One of the keys to that is making sure that you make offers to people and that you are specific about what you want them to do.
But you can do that in a framework of sharing valuable information.
In other words, give good information but be specific about how people can get further help by making an investment with you – even if it’s a relatively small amount.
Stay in Touch
There are many different elements in building the relationship – depending on the type of product or service you offer – but email is a particularly effective communication tool. Here are some key points:
- Planned: You need to put in place a series of pre-planned messages to go out to new email subscribers to let them get to know you. The first 30 days is especially vital.
- Practical: You should be giving people information they can use and that they find valuable. Your aim is first to build trust before you try to take the relationship further.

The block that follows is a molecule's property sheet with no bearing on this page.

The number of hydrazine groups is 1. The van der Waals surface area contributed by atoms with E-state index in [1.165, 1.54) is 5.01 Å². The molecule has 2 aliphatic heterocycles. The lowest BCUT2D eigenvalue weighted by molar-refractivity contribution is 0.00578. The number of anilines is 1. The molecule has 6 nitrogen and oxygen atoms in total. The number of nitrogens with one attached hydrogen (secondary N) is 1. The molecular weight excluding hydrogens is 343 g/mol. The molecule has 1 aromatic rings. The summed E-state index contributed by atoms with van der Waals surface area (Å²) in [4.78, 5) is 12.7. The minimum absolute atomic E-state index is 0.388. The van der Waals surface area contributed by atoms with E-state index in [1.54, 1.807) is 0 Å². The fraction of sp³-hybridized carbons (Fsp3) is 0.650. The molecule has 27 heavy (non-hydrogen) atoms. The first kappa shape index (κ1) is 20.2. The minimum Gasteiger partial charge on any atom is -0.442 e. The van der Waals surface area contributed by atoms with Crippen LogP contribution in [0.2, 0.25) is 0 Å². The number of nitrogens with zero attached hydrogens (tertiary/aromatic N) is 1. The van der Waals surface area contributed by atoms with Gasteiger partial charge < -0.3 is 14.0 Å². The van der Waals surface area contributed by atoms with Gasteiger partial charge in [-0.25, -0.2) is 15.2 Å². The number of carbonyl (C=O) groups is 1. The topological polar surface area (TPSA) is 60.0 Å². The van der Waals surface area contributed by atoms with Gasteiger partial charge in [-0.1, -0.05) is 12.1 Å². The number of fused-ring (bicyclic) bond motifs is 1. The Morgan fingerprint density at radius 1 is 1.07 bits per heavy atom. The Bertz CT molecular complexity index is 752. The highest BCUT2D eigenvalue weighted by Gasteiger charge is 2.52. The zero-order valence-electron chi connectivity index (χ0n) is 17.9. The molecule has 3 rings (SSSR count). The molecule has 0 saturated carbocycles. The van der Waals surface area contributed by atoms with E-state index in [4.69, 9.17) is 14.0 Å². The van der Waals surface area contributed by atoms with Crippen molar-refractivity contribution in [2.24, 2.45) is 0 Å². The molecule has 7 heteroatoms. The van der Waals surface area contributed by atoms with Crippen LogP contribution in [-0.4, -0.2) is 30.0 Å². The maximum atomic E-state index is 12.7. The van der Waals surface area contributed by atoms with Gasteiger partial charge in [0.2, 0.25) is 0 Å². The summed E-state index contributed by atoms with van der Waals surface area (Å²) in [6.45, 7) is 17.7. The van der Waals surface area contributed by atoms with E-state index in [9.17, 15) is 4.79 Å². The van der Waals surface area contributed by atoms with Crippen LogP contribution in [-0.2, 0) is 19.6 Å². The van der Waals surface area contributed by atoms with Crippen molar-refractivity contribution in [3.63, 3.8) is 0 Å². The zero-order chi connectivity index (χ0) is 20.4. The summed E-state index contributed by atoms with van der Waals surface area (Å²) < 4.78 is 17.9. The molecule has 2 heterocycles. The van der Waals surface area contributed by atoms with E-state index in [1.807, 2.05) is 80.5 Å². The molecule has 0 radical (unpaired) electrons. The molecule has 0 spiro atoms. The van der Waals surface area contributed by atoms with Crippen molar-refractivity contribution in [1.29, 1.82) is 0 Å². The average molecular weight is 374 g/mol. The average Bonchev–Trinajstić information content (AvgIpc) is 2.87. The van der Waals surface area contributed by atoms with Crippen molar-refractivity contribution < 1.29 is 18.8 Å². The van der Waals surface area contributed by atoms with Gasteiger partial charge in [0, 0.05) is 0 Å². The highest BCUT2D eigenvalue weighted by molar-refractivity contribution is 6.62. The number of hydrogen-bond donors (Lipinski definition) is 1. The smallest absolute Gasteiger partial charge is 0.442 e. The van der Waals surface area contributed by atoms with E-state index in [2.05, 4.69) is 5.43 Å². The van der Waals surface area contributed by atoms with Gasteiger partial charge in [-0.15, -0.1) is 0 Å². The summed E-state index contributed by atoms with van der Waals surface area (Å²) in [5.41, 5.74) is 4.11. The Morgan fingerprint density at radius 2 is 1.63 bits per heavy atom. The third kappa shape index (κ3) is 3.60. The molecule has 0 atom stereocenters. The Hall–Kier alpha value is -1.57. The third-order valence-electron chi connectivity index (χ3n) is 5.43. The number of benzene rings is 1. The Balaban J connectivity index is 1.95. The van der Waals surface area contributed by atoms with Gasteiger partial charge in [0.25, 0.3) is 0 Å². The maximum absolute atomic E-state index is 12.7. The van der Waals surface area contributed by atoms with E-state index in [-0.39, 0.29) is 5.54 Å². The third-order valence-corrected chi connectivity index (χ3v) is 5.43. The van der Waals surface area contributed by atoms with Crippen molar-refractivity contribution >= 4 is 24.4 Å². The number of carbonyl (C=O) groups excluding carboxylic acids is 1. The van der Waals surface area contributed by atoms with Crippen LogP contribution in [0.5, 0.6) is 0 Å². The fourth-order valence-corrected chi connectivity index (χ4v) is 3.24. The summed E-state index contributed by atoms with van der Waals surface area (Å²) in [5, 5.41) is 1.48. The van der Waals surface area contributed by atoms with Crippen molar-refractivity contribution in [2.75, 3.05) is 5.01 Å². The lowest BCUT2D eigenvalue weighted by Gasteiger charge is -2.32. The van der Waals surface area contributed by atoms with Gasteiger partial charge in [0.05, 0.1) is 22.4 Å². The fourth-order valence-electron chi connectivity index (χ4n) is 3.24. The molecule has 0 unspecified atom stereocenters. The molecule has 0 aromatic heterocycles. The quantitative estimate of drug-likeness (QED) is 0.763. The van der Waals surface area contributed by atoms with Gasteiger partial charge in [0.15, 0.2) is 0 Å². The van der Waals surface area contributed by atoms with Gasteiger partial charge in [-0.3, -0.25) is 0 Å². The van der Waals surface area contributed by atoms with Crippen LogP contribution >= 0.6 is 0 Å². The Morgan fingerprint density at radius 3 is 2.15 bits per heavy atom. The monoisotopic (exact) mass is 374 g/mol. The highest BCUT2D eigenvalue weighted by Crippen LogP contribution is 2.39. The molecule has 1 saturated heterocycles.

- Persistent: You need an ongoing program of messages and the contact needs to be regular. You shouldn’t mail three times one week and then nothing for a month. A regular ezine or newsletter can be very effective for doing this.
- Personal: For email to help build a relationship, it should have a personal touch. Use friendly language – as if you were writing to someone you know well – and be ready to share a bit of yourself.
- Purposeful: Each email should have a specific aim – it might be to build trust, to share information or – later in the process – to ask for the sale. In the long run, your aim is usually to make money, so don’t be afraid to sell – when the time is right and with an effective message.
Satisfy Your Clients